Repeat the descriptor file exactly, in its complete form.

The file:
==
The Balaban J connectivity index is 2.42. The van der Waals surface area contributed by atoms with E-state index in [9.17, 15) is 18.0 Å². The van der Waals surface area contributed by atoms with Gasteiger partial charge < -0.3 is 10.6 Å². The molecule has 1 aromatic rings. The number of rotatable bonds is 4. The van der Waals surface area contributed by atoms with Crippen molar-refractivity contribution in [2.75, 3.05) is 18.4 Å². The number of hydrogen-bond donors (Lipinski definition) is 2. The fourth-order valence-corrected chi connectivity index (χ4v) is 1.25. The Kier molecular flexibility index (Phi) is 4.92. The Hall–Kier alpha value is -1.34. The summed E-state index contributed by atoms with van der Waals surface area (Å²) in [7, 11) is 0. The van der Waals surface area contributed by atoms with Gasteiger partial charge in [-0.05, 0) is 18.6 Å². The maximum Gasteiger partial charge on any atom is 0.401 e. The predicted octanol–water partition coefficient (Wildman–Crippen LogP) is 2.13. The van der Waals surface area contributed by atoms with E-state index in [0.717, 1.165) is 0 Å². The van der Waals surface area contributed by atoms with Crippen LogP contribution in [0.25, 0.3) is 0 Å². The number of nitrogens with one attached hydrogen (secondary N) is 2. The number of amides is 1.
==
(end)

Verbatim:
The Balaban J connectivity index is 2.42. The van der Waals surface area contributed by atoms with E-state index in [9.17, 15) is 18.0 Å². The van der Waals surface area contributed by atoms with Gasteiger partial charge < -0.3 is 10.6 Å². The molecule has 1 aromatic rings. The number of rotatable bonds is 4. The van der Waals surface area contributed by atoms with Crippen molar-refractivity contribution in [2.75, 3.05) is 18.4 Å². The number of hydrogen-bond donors (Lipinski definition) is 2. The fourth-order valence-corrected chi connectivity index (χ4v) is 1.25. The Kier molecular flexibility index (Phi) is 4.92. The Hall–Kier alpha value is -1.34. The summed E-state index contributed by atoms with van der Waals surface area (Å²) in [7, 11) is 0. The van der Waals surface area contributed by atoms with Gasteiger partial charge in [-0.05, 0) is 18.6 Å². The maximum Gasteiger partial charge on any atom is 0.401 e. The predicted octanol–water partition coefficient (Wildman–Crippen LogP) is 2.13. The van der Waals surface area contributed by atoms with E-state index in [0.717, 1.165) is 0 Å². The van der Waals surface area contributed by atoms with Crippen LogP contribution in [0.25, 0.3) is 0 Å². The number of nitrogens with one attached hydrogen (secondary N) is 2. The number of amides is 1.